Will India’s indigenous horses trot into sunset?

March 21st, 2012 - 1:04 pm ICT by IANS  

New Delhi, March 21 (IANS) For millennia, they have shared the world with their human masters. They have carried their owners in the thick of battle, across grasslands, hills, plains and the highest mountains. But there has never been a more trying time for India’s six indigenous breeds of horses than now.

The Kathiawari horse, the Marwari horse, the Zanskari pony, the Spiti pony, the Bhotia pony and the Manipuri pony are threatened by the loss of genetic purity, say experts.

In January this year the media in Gujarat speculated that there were fewer than 50 purebred Kathiawari horses left.

Warns Satyajit Khachar, a Gujarat-based horse breeder: “If they are not saved now, a stage will come when because of declining numbers, the gene pool will get restricted. Then breeders will resort to inbreeding to preserve the breed’s purity.”

Raghuvendra Singh Dunlod, secretary general of the Indigenous Horse Society of India, a Jaipur-based NGO working towards conserving the six breeds, told IANS: “A horse breed is declared threatened when fewer than 50 breeding mares are left, according to the Brussels-based OIE or World Organisation for Animal Health.

“By that yardstick, I don’t think that these six breeds are on the verge of extinction. But some of them, if not all, will slide towards that end if something is not done soon.”

“Kathiawaris and Marwaris are definitely not threatened. The seminal work done by private societies and NGOs alike in the last 10-15 years has resulted in bringing them back from the brink. Great work is also being done on the Manipuri pony. Both the state government as well as private farms rear them.”

However, he feels the other three breeds need active conservation efforts. “Very little work has been done for the Zanskari, Spiti and Bhotia ponies. The Bhotia pony is the most threatened,” Dunlod believes.

What then should the government, private breeders and civil society do?

Virendra Kankaria, head of the Ahmedabad-based Equestrian Club of Gujarat, told IANS: “Horse breeding is not an economically positive activity. Hence, sport and passion are the only two drivers for the survival of these breeds.

“Breeders have to be very particular about registering their animals with the breed’s registration society. They should breed their horses to only purebred animals and not indulge in indiscriminate cross-breeding. Breeders have to start participating and training their animals for sports,” he feels.

And the media can help too.

“Awareness is a great tool. Horse shows, horse displays, medical camps, seminars, discussions with experts will definitely motivate owners for pure breeding. This will increase a breed’s value,” says D.N. Rank, geneticist at the Anand Agricultural University in Anand, Gujarat.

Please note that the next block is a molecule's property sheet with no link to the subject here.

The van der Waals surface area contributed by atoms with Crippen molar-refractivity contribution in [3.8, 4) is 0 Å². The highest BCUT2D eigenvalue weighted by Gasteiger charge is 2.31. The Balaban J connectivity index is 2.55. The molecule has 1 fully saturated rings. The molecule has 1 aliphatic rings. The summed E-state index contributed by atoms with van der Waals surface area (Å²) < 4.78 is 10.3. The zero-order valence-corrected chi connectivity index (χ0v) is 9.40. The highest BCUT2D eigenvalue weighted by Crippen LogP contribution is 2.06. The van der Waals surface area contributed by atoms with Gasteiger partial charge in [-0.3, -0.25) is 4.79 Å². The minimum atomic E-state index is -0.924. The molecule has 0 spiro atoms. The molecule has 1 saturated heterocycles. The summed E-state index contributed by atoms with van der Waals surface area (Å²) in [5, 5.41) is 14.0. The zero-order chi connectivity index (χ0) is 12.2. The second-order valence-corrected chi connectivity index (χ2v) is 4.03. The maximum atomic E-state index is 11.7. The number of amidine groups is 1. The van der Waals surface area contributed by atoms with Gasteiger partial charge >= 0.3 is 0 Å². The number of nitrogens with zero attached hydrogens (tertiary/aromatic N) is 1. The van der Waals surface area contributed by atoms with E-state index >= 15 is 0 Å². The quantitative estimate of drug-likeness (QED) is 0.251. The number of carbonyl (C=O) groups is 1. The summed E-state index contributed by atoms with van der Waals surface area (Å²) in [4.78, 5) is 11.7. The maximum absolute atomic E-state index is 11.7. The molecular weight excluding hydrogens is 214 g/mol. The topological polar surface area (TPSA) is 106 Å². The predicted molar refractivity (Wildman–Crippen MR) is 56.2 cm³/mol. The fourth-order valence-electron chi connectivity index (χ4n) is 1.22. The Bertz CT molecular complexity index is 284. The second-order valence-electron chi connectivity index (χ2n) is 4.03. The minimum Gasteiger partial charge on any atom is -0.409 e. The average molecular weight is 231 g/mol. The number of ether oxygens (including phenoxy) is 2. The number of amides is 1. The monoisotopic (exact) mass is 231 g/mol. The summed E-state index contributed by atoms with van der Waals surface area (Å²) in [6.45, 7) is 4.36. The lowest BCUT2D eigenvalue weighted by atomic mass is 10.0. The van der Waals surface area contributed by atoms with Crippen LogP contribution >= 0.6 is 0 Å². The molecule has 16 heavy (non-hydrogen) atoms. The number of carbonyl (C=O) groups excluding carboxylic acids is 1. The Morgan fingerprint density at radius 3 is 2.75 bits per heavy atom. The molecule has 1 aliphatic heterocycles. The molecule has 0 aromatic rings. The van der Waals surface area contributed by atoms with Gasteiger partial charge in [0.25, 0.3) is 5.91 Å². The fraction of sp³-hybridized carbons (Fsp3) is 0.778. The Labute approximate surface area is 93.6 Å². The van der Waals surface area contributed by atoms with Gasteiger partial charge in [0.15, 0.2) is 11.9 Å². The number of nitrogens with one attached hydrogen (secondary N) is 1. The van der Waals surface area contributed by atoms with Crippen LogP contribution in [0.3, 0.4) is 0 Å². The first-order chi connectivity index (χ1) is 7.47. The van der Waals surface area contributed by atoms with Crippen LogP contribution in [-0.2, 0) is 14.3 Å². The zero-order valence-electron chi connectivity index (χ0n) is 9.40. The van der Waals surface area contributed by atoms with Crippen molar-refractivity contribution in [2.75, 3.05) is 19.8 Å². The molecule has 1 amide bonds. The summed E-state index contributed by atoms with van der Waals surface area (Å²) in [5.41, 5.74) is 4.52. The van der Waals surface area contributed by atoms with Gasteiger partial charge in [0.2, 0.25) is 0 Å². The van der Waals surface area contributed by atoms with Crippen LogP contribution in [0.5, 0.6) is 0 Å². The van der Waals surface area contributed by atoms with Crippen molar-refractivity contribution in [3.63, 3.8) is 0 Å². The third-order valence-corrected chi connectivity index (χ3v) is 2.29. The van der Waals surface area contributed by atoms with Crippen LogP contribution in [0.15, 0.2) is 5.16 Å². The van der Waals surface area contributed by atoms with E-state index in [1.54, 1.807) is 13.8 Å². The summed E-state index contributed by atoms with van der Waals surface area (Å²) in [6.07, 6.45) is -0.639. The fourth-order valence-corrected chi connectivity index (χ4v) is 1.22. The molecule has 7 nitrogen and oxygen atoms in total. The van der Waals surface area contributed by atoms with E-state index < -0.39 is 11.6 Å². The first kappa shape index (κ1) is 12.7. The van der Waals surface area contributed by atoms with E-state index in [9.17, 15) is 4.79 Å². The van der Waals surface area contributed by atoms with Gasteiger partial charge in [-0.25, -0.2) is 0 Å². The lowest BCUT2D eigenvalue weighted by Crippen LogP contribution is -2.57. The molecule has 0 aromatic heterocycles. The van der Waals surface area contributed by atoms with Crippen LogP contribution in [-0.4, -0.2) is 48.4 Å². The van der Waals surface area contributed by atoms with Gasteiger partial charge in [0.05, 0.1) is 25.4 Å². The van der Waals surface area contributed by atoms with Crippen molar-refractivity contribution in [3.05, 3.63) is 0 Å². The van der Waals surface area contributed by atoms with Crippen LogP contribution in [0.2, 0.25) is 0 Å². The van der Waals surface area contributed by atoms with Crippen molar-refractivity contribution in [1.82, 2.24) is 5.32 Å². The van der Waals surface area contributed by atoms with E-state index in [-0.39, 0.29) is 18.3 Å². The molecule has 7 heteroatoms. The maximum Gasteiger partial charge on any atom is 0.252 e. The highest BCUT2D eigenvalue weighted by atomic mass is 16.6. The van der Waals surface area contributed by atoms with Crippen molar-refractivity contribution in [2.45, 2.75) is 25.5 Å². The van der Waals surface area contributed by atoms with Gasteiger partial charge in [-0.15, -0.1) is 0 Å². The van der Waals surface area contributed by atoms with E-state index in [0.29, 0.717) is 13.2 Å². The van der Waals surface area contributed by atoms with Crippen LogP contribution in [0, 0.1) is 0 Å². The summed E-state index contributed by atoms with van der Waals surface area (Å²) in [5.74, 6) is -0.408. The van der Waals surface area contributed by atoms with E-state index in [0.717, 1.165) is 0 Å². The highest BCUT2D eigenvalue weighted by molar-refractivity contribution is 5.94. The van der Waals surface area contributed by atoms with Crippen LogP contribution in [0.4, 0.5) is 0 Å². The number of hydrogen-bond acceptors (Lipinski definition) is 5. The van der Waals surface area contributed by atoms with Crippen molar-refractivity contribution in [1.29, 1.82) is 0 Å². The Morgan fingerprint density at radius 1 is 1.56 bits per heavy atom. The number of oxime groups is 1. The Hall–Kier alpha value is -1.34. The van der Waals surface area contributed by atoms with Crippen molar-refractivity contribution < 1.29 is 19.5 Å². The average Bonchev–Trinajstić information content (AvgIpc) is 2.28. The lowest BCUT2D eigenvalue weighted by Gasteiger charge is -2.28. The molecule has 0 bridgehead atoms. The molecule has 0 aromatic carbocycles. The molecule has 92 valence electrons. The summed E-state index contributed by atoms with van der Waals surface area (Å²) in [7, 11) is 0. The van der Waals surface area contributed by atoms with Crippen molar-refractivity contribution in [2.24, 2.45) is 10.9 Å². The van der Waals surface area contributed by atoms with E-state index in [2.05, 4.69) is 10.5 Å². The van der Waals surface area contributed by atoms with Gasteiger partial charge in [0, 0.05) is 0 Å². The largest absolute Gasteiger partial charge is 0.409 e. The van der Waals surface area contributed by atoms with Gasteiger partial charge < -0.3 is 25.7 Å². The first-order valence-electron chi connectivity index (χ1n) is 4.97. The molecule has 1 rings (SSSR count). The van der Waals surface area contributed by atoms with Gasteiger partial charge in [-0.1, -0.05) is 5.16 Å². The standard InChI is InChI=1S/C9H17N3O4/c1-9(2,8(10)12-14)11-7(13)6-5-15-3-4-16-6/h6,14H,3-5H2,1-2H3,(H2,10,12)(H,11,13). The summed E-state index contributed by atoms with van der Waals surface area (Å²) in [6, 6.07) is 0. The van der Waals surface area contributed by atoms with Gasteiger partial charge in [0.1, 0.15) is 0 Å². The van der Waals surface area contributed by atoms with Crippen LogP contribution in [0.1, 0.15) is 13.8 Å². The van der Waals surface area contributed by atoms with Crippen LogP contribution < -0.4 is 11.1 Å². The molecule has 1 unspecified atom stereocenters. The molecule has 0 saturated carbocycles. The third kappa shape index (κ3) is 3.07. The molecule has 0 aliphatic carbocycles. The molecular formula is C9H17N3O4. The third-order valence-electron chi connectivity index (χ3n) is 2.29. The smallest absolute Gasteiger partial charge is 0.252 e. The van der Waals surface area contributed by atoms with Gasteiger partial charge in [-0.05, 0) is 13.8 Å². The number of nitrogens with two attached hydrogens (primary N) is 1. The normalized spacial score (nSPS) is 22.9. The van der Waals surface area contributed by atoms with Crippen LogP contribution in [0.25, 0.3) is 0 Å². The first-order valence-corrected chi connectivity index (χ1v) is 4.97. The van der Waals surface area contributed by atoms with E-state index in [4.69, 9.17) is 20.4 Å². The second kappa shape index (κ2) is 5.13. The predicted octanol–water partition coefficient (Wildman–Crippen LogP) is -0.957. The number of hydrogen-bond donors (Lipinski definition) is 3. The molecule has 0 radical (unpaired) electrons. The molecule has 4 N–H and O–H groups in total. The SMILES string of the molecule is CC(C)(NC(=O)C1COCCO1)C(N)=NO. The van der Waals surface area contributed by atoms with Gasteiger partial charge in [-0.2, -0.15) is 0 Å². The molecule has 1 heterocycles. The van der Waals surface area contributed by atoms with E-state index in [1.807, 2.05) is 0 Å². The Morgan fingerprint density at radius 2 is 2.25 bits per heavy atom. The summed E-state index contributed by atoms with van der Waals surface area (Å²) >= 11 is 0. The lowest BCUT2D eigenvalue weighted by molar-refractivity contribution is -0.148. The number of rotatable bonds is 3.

Most experts are united in the view that the usage of these animals in sports at national and international events will result in their marketing and better breeding avenues.

“We are working to convince the Indian Army that it should use the Marwari for sports since it is suited for endurance and tent-pegging,” says Dunlod.

“Police and paramilitary forces in India still use these horses, not just for sports and ceremonial occasions but also operationally. Horses are used for traffic control, mob control, remote area patrolling. We use all kinds of breeds. They should just come up to our specifications,” says R.D. Zala, a retired IPS officer and horse lover from Gujarat.

But while the army, police and paramilitary do use these native breeds for sport and other activities, racing clubs are not always receptive to ideas.

“I approached the Royal Western India Turf Club (RWITC) in Pune. They were so snobbish. They said native breeds have diseases and thus could not race them in their race courses,” claims Dunlod.

Kankaria says, “Racing is a regulated activity and a controlled group where rules have been laid down not to accept any animal other than that which is registered with the Thoroughbred stud book. We have found it cheaper and easier to import polo ponies rather than work on our breeds.”

Dunlod also feels the government is hindering conservation by not allowing these breeds to be exported. “If they are exported and showcased worldwide, foreign funding will result in improved breeding practices, thus saving them.”

India’s ‘native steeds’ are staring at an uncertain, if not calamitous future, just two years ahead of a century since World War I that will commemorate the greatest contribution of horses towards a human enterprise.

(Rajat Ghai can be contacted at rajat.g@ians.in)

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